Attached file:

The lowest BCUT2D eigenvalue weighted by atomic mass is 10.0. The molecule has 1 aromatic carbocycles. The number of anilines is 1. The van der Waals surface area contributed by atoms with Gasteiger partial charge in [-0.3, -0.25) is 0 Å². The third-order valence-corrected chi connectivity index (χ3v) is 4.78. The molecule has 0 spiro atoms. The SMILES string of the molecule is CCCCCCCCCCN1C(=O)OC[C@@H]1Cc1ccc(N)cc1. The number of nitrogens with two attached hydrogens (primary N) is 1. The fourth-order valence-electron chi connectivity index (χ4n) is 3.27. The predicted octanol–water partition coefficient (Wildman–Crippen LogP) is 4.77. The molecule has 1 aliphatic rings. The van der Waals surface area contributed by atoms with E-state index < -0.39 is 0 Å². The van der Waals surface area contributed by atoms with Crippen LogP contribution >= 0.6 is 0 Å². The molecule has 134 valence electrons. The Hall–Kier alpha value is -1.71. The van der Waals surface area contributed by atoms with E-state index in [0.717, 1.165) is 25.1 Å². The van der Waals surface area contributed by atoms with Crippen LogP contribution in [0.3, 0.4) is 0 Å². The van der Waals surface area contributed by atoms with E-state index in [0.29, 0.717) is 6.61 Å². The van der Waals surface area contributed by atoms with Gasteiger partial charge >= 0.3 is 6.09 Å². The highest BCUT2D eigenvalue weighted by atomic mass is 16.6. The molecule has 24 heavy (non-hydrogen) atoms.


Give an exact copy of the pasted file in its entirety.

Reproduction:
The lowest BCUT2D eigenvalue weighted by atomic mass is 10.0. The molecule has 1 aromatic carbocycles. The number of anilines is 1. The van der Waals surface area contributed by atoms with Gasteiger partial charge in [-0.3, -0.25) is 0 Å². The third-order valence-corrected chi connectivity index (χ3v) is 4.78. The molecule has 0 spiro atoms. The SMILES string of the molecule is CCCCCCCCCCN1C(=O)OC[C@@H]1Cc1ccc(N)cc1. The number of nitrogens with two attached hydrogens (primary N) is 1. The fourth-order valence-electron chi connectivity index (χ4n) is 3.27. The predicted octanol–water partition coefficient (Wildman–Crippen LogP) is 4.77. The molecule has 1 aliphatic rings. The van der Waals surface area contributed by atoms with E-state index < -0.39 is 0 Å². The van der Waals surface area contributed by atoms with Crippen LogP contribution >= 0.6 is 0 Å². The molecule has 134 valence electrons. The Hall–Kier alpha value is -1.71. The van der Waals surface area contributed by atoms with E-state index in [0.717, 1.165) is 25.1 Å². The van der Waals surface area contributed by atoms with Crippen LogP contribution in [0.3, 0.4) is 0 Å². The van der Waals surface area contributed by atoms with E-state index in [0.29, 0.717) is 6.61 Å². The van der Waals surface area contributed by atoms with Gasteiger partial charge >= 0.3 is 6.09 Å². The highest BCUT2D eigenvalue weighted by atomic mass is 16.6. The molecule has 24 heavy (non-hydrogen) atoms.